Nonetheless, Liberian women rightly view themselves as the guardians of a hard-won peace connected to the fight for gender justice. They view peace as foundational to prosperity that can take root only if there is an end to gender-based violence and respect for rights.
An uncertain but hopeful future
The elections on Oct. 10 did not yield clear results. The frontrunners, Sen. George Weah and Vice-President Joseph Boaki, were scheduled for a run-off election on Nov. 7. However, the Liberian Supreme Court recently suspended the second round of voting pending an investigation into allegations of “fraud and irregularities.”
It is, therefore, too early to tell if gender equality will top the new administration’s agenda, but there’s room for guarded optimism.
Large groups of activist women in Liberia are prepared to continue to fight for equality and are unafraid to do so. Wearing their WIPNET T-shirts, women have come out in force in recent years to press the government to change or implement laws, usually with the support of an engaged public.
The new administration would do well to work with women in the peace huts and in civil society to achieve success. Without a strong voice for gender equality, it’s unlikely that the new Liberian government will realize its political goals.
Technological leapfrogging in Africa has, so far, focused on economic transformation and the improvement of basic services. Drones are a good example: they’re used in the continent’s health services and in agriculture. In South Africa, robots play a crucial role in mining.
Now, in a remarkable extension of technological leapfrogging, Somaliland has become the first country in the world to use iris recognition in a presidential election. This means that a breakaway republic seeking international recognition will have the world’s most sophisticated voting register.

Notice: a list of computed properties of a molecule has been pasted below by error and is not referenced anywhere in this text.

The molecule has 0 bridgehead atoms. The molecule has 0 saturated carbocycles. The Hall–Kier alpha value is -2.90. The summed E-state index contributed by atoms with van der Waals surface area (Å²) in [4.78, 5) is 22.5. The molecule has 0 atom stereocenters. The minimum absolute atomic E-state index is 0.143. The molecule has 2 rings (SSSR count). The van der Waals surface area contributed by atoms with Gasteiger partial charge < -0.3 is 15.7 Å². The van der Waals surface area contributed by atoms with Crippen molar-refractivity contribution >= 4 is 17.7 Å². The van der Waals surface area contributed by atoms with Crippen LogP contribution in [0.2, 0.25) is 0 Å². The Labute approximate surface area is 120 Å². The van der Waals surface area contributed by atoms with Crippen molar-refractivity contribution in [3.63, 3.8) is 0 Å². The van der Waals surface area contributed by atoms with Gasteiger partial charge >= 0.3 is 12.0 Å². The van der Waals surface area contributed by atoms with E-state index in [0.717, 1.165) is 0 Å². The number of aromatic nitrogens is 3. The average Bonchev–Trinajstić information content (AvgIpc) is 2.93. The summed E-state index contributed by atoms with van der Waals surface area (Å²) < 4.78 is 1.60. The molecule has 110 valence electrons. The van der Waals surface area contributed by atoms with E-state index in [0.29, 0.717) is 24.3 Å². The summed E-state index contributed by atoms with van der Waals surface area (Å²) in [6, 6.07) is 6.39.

Democracy and tech in Africa
Somaliland’s shift to such advanced voting technology emerged from a lack of trust because of problems with the 2008 elections. For instance, names were duplicated in the voter register because of pressure from local elders. These fraudulent activities and other logistical issues threatened to undermine Somaliland’s good standing in the international community.
Of course, Somaliland is not the only country in Africa to experience problems with its election processes. Others, like Kenya, have also turned to technology to try and deal with their challenges. This is important. Being able to hold free, fair and credible elections is critical in democratic transitions. The lack of trust in the electoral process remains a key source of political tension and violence.
Technology can help – and Somaliland is set to become a regional powerhouse in the production and deployment of the technological know-how that underpins electronic voting.
So how did Somaliland reach this point? And what lessons do its experiences hold for other countries?